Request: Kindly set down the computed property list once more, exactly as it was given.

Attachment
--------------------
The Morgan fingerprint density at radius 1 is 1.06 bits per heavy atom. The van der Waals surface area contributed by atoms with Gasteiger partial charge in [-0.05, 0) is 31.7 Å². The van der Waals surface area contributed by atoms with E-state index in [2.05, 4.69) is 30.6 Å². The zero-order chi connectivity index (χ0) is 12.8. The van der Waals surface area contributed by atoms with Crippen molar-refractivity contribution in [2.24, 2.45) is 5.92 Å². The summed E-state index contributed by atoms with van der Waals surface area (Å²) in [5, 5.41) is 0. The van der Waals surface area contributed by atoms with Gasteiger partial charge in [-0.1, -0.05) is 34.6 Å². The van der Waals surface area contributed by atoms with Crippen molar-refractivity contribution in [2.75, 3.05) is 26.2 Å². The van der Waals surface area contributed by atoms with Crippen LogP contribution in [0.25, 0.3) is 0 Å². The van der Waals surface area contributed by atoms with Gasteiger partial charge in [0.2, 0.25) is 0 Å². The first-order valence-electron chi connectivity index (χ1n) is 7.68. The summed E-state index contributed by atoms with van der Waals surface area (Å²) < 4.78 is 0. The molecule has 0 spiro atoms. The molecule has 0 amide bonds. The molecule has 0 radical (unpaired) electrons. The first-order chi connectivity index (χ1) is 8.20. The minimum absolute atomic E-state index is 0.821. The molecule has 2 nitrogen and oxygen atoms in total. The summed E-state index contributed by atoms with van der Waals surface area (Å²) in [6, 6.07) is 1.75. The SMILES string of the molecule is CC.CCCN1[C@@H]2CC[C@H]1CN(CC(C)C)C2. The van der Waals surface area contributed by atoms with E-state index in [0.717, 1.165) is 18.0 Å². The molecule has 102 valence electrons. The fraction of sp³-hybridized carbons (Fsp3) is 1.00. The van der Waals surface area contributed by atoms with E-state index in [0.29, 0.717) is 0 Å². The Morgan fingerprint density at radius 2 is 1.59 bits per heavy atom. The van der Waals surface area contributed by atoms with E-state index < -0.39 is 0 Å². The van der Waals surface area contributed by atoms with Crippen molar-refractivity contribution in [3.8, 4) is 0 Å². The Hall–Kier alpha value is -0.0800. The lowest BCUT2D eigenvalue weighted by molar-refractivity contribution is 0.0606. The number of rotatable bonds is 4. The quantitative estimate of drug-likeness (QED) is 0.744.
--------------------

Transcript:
The Morgan fingerprint density at radius 1 is 1.06 bits per heavy atom. The van der Waals surface area contributed by atoms with Gasteiger partial charge in [-0.05, 0) is 31.7 Å². The van der Waals surface area contributed by atoms with E-state index in [2.05, 4.69) is 30.6 Å². The zero-order chi connectivity index (χ0) is 12.8. The van der Waals surface area contributed by atoms with Crippen molar-refractivity contribution in [2.24, 2.45) is 5.92 Å². The summed E-state index contributed by atoms with van der Waals surface area (Å²) in [5, 5.41) is 0. The van der Waals surface area contributed by atoms with Gasteiger partial charge in [-0.1, -0.05) is 34.6 Å². The van der Waals surface area contributed by atoms with Crippen molar-refractivity contribution in [2.75, 3.05) is 26.2 Å². The van der Waals surface area contributed by atoms with Crippen LogP contribution in [0.25, 0.3) is 0 Å². The van der Waals surface area contributed by atoms with Gasteiger partial charge in [0.2, 0.25) is 0 Å². The first-order valence-electron chi connectivity index (χ1n) is 7.68. The summed E-state index contributed by atoms with van der Waals surface area (Å²) < 4.78 is 0. The molecule has 0 spiro atoms. The molecule has 0 amide bonds. The molecule has 0 radical (unpaired) electrons. The first-order chi connectivity index (χ1) is 8.20. The minimum absolute atomic E-state index is 0.821. The molecule has 2 nitrogen and oxygen atoms in total. The summed E-state index contributed by atoms with van der Waals surface area (Å²) in [6, 6.07) is 1.75. The SMILES string of the molecule is CC.CCCN1[C@@H]2CC[C@H]1CN(CC(C)C)C2. The van der Waals surface area contributed by atoms with E-state index in [0.717, 1.165) is 18.0 Å². The molecule has 102 valence electrons. The fraction of sp³-hybridized carbons (Fsp3) is 1.00. The van der Waals surface area contributed by atoms with E-state index in [0.29, 0.717) is 0 Å². The Morgan fingerprint density at radius 2 is 1.59 bits per heavy atom. The van der Waals surface area contributed by atoms with E-state index < -0.39 is 0 Å². The van der Waals surface area contributed by atoms with Crippen molar-refractivity contribution in [3.8, 4) is 0 Å². The Hall–Kier alpha value is -0.0800. The lowest BCUT2D eigenvalue weighted by molar-refractivity contribution is 0.0606. The number of rotatable bonds is 4. The quantitative estimate of drug-likeness (QED) is 0.744.